Novak retires after cancer diagnosis

Political columnist calls his prognosis 'dire'

CHICAGO -- Political columnist Robert Novak, who was diagnosed with a brain tumor a week ago, said Monday that his prognosis was "dire" and announced his immediate retirement.

"The details are being worked out with the doctors this week, but the tentative plan is for radiation and chemotherapy," the 77-year-old writer said on the Web site of the Chicago Sun-Times, the newspaper that is home to his column.

In his most famous column in July 2003, Novak caused a stir when he blew the cover of a CIA officer, Valerie Plame, whose husband Joseph Wilson had criticized the Iraq war.

An investigation into who leaked Plame's name later resulted in Lewis "Scooter" Libby, a former top aide to Vice President Dick Cheney, being convicted of lying and obstructing the probe.

Novak's brain tumor diagnosis was made on July 27 after he fell ill at a family gathering in Massachusetts and was taken to Brigham and Women's Hospital in Boston for treatment.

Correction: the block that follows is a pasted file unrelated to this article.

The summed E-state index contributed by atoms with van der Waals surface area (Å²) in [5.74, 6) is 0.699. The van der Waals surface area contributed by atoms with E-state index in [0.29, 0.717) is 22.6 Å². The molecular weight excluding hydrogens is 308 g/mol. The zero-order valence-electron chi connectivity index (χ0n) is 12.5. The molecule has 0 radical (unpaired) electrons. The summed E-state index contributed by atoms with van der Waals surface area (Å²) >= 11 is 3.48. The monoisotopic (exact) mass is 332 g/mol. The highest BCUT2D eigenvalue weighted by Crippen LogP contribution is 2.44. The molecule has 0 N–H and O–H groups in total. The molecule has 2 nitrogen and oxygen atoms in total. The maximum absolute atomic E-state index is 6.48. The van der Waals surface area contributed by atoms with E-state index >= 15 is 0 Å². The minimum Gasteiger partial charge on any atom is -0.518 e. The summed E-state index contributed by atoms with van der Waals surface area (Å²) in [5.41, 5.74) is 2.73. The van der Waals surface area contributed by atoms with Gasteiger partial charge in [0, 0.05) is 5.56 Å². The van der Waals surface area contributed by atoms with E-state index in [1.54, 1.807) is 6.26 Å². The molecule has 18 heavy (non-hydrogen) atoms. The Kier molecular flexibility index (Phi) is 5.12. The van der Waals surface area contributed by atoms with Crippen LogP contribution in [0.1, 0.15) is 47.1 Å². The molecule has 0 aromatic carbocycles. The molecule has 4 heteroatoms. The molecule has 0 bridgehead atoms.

At the time, Novak said through the Sun-Times that he hoped to return to work.

Novak's byline has appeared since 1963 when he and Rowland Evans launched their popular syndicated column that focused on Washington and politics. The pair added a televised version a few years later that evolved into "Evans & Novak," a mainstay of the fledgling CNN network. Evans died in 2001.

The conservative Novak frequently appeared on Sunday morning network television talk shows and engaged in heated debates on CNN's "Crossfire" and other shows until leaving CNN in December 2005. In August of that year he cursed on air and stormed off the set during an argument with Democratic analyst James Carville.

Last month Novak hit a pedestrian on a Washington street with his car but did not stop immediately and later said he was unaware he had hit the man.
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